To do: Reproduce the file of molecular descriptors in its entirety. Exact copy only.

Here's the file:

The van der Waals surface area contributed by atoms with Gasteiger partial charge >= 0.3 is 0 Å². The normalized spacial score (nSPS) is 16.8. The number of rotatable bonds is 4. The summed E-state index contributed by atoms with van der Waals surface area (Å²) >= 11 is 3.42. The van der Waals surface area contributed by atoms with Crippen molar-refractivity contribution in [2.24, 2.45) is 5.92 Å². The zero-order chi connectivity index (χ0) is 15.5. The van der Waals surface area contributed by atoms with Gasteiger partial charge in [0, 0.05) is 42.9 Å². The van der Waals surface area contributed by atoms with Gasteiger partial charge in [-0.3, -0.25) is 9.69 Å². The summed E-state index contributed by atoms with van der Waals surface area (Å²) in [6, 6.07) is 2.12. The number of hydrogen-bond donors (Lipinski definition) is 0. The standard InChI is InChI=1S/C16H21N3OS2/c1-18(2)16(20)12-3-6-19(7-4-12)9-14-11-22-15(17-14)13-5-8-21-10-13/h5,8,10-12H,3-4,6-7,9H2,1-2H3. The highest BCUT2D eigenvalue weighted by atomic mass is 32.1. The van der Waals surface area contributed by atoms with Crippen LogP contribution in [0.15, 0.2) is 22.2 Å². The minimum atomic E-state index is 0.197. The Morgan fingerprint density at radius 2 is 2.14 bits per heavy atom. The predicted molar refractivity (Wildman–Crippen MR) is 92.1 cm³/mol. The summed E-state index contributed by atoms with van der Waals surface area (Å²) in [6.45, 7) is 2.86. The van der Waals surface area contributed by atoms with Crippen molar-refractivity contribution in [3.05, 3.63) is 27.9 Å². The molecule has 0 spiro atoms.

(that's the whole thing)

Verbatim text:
The van der Waals surface area contributed by atoms with Gasteiger partial charge >= 0.3 is 0 Å². The normalized spacial score (nSPS) is 16.8. The number of rotatable bonds is 4. The summed E-state index contributed by atoms with van der Waals surface area (Å²) >= 11 is 3.42. The van der Waals surface area contributed by atoms with Crippen molar-refractivity contribution in [2.24, 2.45) is 5.92 Å². The zero-order chi connectivity index (χ0) is 15.5. The van der Waals surface area contributed by atoms with Gasteiger partial charge in [0, 0.05) is 42.9 Å². The van der Waals surface area contributed by atoms with Gasteiger partial charge in [-0.3, -0.25) is 9.69 Å². The summed E-state index contributed by atoms with van der Waals surface area (Å²) in [6, 6.07) is 2.12. The number of hydrogen-bond donors (Lipinski definition) is 0. The standard InChI is InChI=1S/C16H21N3OS2/c1-18(2)16(20)12-3-6-19(7-4-12)9-14-11-22-15(17-14)13-5-8-21-10-13/h5,8,10-12H,3-4,6-7,9H2,1-2H3. The highest BCUT2D eigenvalue weighted by atomic mass is 32.1. The van der Waals surface area contributed by atoms with Crippen LogP contribution in [0.15, 0.2) is 22.2 Å². The minimum atomic E-state index is 0.197. The Morgan fingerprint density at radius 2 is 2.14 bits per heavy atom. The predicted molar refractivity (Wildman–Crippen MR) is 92.1 cm³/mol. The summed E-state index contributed by atoms with van der Waals surface area (Å²) in [6.45, 7) is 2.86. The van der Waals surface area contributed by atoms with Crippen molar-refractivity contribution in [3.05, 3.63) is 27.9 Å². The molecule has 0 spiro atoms.